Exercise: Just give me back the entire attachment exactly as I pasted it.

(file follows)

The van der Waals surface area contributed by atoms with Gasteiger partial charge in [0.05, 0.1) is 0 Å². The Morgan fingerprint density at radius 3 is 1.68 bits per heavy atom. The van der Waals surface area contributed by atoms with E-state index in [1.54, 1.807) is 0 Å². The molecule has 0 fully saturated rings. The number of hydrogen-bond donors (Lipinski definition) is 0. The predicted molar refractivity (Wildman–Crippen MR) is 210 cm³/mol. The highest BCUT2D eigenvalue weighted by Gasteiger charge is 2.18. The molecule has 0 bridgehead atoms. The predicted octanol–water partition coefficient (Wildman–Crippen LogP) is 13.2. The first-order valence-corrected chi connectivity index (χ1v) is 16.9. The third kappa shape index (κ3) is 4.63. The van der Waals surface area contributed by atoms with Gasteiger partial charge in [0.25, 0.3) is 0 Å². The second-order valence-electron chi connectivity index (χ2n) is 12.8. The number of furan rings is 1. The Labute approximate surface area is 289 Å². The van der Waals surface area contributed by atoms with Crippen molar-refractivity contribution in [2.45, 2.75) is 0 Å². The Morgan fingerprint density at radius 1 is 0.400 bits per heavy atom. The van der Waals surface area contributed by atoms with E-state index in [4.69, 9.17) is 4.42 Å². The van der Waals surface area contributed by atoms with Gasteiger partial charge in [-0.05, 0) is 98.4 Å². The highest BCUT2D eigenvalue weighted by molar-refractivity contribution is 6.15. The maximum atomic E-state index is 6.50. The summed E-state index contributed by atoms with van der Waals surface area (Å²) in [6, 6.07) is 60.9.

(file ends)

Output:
The van der Waals surface area contributed by atoms with Gasteiger partial charge in [0.05, 0.1) is 0 Å². The Morgan fingerprint density at radius 3 is 1.68 bits per heavy atom. The van der Waals surface area contributed by atoms with E-state index in [1.54, 1.807) is 0 Å². The molecule has 0 fully saturated rings. The number of hydrogen-bond donors (Lipinski definition) is 0. The predicted molar refractivity (Wildman–Crippen MR) is 210 cm³/mol. The highest BCUT2D eigenvalue weighted by Gasteiger charge is 2.18. The molecule has 0 bridgehead atoms. The predicted octanol–water partition coefficient (Wildman–Crippen LogP) is 13.2. The first-order valence-corrected chi connectivity index (χ1v) is 16.9. The third kappa shape index (κ3) is 4.63. The van der Waals surface area contributed by atoms with Gasteiger partial charge in [0.25, 0.3) is 0 Å². The second-order valence-electron chi connectivity index (χ2n) is 12.8. The number of furan rings is 1. The Labute approximate surface area is 289 Å². The van der Waals surface area contributed by atoms with Crippen molar-refractivity contribution in [2.45, 2.75) is 0 Å². The Morgan fingerprint density at radius 1 is 0.400 bits per heavy atom. The van der Waals surface area contributed by atoms with E-state index in [4.69, 9.17) is 4.42 Å². The van der Waals surface area contributed by atoms with Gasteiger partial charge in [-0.05, 0) is 98.4 Å². The highest BCUT2D eigenvalue weighted by molar-refractivity contribution is 6.15. The maximum atomic E-state index is 6.50. The summed E-state index contributed by atoms with van der Waals surface area (Å²) in [6, 6.07) is 60.9.